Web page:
Thank you, Mr. Deputy Speaker. I think that the words of the Home Office, through the mouth of the Home Secretary, will be taken by members of the British Press in the Gallery. No one with any responsibility had a right to express a view, let alone as a statement of fact, on a matter like this. That is the point I am trying to make.
Let us consider not only that aspect but also the aspect that credence is given to the idea that everyone who is shot or shot at in Northern Ireland is a terrorist, that the British Army can do no wrong, that the dead and wounded are all terrorists. One again comes to the main point of the honesty and integrity of the Press, of the response of people in this country to the facts of what is happening in Northern Ireland. Let us take the case of Bernard Watt.
On the morning of 6th February, Mr. Watt was shot dead in the streets of Belfast by the British Army. He had no stones; he had no petrol bombs; he had no guns. He was an ordinary working" class citizen of Belfast, and he was shot dead by the British Army.
A reporter for The Guardian, Mr. Simon Winchester, was present when that happened. He wrote in his report, published in the early Manchester editions of The Guardian, what he had seen take place—that Bernard Watt was shot down by a British soldier for no seemingly good reason. Hon. Members will find that in the early Manchester editions of The Guardian. But the editions they are most likely to have read are the final London editions of The Guardian, and I quote directly from that. It carried the official Army line. It said that Bernard Watt was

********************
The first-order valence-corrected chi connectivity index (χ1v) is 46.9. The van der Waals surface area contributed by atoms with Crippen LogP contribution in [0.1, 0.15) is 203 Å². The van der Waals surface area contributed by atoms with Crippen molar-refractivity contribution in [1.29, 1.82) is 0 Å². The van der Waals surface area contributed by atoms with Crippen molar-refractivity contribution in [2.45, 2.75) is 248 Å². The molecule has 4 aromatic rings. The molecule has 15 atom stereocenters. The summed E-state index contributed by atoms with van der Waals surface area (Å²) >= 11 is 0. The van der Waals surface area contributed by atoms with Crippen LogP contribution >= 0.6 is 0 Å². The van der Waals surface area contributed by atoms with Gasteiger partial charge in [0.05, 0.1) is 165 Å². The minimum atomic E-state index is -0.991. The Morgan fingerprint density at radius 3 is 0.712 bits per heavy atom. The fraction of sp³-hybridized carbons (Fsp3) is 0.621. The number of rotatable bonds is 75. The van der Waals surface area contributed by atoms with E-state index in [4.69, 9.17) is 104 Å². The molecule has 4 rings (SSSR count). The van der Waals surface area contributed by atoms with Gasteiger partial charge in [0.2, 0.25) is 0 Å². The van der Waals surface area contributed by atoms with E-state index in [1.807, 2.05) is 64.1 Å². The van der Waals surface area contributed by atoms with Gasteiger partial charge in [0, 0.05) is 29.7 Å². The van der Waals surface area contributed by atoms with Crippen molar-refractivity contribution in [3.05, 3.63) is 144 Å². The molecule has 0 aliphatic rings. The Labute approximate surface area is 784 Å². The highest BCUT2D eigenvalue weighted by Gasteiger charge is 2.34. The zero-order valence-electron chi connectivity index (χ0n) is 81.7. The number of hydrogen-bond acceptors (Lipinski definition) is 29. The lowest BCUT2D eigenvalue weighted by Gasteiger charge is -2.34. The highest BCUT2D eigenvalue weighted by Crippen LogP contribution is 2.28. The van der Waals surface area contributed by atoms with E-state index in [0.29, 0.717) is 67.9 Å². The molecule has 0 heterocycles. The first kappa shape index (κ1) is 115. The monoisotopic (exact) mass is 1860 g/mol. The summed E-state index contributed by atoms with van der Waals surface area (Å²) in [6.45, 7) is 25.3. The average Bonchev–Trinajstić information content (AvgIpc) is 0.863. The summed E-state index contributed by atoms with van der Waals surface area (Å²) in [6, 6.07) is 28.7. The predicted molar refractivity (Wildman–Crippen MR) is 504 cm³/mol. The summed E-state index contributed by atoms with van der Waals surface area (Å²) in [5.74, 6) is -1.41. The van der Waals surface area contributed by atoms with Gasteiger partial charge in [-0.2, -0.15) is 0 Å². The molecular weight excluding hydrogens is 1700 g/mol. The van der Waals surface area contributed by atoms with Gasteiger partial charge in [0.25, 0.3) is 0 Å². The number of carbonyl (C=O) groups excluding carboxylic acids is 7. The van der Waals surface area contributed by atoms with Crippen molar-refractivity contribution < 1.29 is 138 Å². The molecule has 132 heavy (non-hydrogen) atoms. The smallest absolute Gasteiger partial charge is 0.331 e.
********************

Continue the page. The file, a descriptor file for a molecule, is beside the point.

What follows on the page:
…a rioter who threw two petrol bombs at an armoured car in Butler Street.
The following Monday, Mr. Winchester, presumably to set his own record straight,
again had an article of his own in The Guardian. He said:
Similarly, the Army's action in the Crumlin Road on Saturday morning after an armoured car had been set on fire was the act of a military and not a civil force. Whatever may have been said subsequently, there is no doubt that the troops had fired deliberately at a group who they thought had been responsible for burning out their vehicle. There was no suggestion at the time that the troops had been returning fire. No enemy shots had been fired at that time. The Army shot and killed Barney Watt as they might have shot an Arab guerrilla—not for what he had done but for what he was.
I say it once again to the people who have a responsibility for the facts, a responsibility for creating peace and harmony in Northern Ireland, and I put it as a challenge from this House to the editor of The Guardian, Mr. Alistair Hetherington—no less than the Journalist of the Year—to deny that what appeared under the by-line of Mr. Simon Winchester in the London editions of The Guardian of 6th February was a story concocted in the editorial office of The Guardian in order to condone the cold-blooded murder of Bernard Watt.
The effect of all this on the people of Northern Ireland is that the ordinary people feel that they can be shot, that they can be terrified, that they can be terrorised, but that politicians will continue to slander and the Press continue to libel them and that they have no redress.
I put it to this House that such activities are not solving the Northern Ireland problem. I have said before and I say again that repression will not work. I reiterate the demand for something that I believe will work, and I add to that at this stage, without qualification, what I have not said before—that the Government should withdraw the Army, give us a democratically elected police force and allow the peace-keeping role to be taken over by peace-keeping forces of trade unionists inside the factories, because the role of the Army has become a bad progression.